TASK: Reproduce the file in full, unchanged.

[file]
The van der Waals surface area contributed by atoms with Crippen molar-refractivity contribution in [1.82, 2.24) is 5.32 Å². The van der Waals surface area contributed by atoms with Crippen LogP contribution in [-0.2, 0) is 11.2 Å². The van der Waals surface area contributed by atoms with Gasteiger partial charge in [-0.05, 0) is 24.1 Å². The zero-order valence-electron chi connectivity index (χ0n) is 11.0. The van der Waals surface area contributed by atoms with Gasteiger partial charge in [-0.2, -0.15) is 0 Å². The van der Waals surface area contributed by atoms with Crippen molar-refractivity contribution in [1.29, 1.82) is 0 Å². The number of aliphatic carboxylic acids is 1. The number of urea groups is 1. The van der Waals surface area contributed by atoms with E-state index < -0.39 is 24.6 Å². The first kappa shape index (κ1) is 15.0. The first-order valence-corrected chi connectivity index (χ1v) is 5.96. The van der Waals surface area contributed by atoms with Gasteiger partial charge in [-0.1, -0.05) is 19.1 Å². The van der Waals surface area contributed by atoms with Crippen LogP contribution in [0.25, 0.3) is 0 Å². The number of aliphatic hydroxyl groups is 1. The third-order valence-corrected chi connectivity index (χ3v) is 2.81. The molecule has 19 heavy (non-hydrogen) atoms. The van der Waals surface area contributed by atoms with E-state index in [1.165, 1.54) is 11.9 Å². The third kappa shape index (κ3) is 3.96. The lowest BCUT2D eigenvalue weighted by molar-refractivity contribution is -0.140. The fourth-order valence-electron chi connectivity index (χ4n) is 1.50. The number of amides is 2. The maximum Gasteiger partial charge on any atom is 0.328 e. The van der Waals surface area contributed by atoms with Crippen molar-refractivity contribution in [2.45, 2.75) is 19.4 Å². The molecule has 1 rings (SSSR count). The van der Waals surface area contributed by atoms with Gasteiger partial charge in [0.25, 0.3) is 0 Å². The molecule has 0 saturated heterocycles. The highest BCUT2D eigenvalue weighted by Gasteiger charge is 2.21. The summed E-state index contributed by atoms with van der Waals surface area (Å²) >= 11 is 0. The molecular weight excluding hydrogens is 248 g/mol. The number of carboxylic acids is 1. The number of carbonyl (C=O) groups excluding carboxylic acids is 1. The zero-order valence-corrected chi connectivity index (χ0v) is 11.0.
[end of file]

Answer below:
The van der Waals surface area contributed by atoms with Crippen molar-refractivity contribution in [1.82, 2.24) is 5.32 Å². The van der Waals surface area contributed by atoms with Crippen LogP contribution in [-0.2, 0) is 11.2 Å². The van der Waals surface area contributed by atoms with Gasteiger partial charge in [-0.05, 0) is 24.1 Å². The zero-order valence-electron chi connectivity index (χ0n) is 11.0. The van der Waals surface area contributed by atoms with Gasteiger partial charge in [-0.2, -0.15) is 0 Å². The van der Waals surface area contributed by atoms with Crippen molar-refractivity contribution in [1.29, 1.82) is 0 Å². The number of aliphatic carboxylic acids is 1. The number of urea groups is 1. The van der Waals surface area contributed by atoms with E-state index < -0.39 is 24.6 Å². The first kappa shape index (κ1) is 15.0. The first-order valence-corrected chi connectivity index (χ1v) is 5.96. The van der Waals surface area contributed by atoms with Gasteiger partial charge in [-0.1, -0.05) is 19.1 Å². The van der Waals surface area contributed by atoms with Crippen LogP contribution in [0.25, 0.3) is 0 Å². The number of aliphatic hydroxyl groups is 1. The third-order valence-corrected chi connectivity index (χ3v) is 2.81. The molecule has 19 heavy (non-hydrogen) atoms. The van der Waals surface area contributed by atoms with E-state index in [1.165, 1.54) is 11.9 Å². The third kappa shape index (κ3) is 3.96. The lowest BCUT2D eigenvalue weighted by molar-refractivity contribution is -0.140. The fourth-order valence-electron chi connectivity index (χ4n) is 1.50. The number of amides is 2. The maximum Gasteiger partial charge on any atom is 0.328 e. The van der Waals surface area contributed by atoms with Crippen molar-refractivity contribution in [2.45, 2.75) is 19.4 Å². The molecule has 1 rings (SSSR count). The van der Waals surface area contributed by atoms with Gasteiger partial charge in [0.25, 0.3) is 0 Å². The molecule has 0 saturated heterocycles. The highest BCUT2D eigenvalue weighted by Gasteiger charge is 2.21. The summed E-state index contributed by atoms with van der Waals surface area (Å²) >= 11 is 0. The molecular weight excluding hydrogens is 248 g/mol. The number of carboxylic acids is 1. The number of carbonyl (C=O) groups excluding carboxylic acids is 1. The zero-order valence-corrected chi connectivity index (χ0v) is 11.0.